SYDNEY (Reuters) - New Zealand’s main opposition party named a new leader two months before a general election following Tuesday’s surprise resignation of the previous party leader, who had been in the role just over 50 days.
The conservative National Party elected four-time member of parliament Judith Collins to take on Prime Minister Jacinda Ardern’s Labour Party in a September election that is expected to be dominated by coronavirus-related issues.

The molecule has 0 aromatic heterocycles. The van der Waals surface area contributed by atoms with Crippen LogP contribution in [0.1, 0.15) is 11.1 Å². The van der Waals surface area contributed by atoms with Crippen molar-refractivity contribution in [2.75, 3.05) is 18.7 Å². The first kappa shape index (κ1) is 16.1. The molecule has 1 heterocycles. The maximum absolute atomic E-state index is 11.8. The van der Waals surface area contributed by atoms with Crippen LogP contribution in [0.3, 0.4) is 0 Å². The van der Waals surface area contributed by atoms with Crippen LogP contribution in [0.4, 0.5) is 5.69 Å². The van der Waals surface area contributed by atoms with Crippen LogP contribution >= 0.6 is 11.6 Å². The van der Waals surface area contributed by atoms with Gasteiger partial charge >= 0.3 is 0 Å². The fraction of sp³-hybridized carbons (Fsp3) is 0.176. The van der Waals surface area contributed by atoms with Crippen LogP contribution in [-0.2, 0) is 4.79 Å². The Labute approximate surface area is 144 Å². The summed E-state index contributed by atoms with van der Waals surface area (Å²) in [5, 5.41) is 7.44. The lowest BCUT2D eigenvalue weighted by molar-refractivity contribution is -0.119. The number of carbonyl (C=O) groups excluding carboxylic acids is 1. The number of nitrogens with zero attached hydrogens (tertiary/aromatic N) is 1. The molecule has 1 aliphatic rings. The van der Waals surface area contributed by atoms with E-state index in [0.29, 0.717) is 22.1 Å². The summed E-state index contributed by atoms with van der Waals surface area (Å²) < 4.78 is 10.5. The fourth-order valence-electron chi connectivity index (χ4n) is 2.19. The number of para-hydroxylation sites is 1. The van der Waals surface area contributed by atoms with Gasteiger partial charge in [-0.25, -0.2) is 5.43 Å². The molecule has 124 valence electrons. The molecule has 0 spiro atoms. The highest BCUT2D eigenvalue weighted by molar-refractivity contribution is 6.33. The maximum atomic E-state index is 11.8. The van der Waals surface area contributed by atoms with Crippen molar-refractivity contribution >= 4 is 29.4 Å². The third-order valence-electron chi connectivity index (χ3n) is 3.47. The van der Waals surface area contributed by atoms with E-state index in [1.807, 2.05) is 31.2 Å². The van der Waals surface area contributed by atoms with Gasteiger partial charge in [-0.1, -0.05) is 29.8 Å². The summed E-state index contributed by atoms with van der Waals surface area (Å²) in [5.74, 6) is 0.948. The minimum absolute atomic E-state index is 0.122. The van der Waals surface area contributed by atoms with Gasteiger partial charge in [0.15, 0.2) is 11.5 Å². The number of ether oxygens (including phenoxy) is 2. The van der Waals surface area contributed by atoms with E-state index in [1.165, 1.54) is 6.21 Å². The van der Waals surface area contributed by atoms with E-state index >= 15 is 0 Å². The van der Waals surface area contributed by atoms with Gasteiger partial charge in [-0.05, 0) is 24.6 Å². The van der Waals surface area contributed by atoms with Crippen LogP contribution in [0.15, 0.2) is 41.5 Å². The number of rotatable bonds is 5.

Recent opinion polls have predicted that Labour could govern on its own, without a coalition, helped by the soaring popularity of Ardern.
Collins, an admirer of former British Prime Minister Margaret Thatcher, has a tough job on her hands as she will need to convince voters to go against Ardern.
Ardern in one recent poll was named the country’s most popular prime minister in a century.
Todd Muller, who became opposition leader in May, resigned citing health reasons and said he wanted to spend more time with his family.
Reporting by Renju Jose; Editing by Tom Hogue
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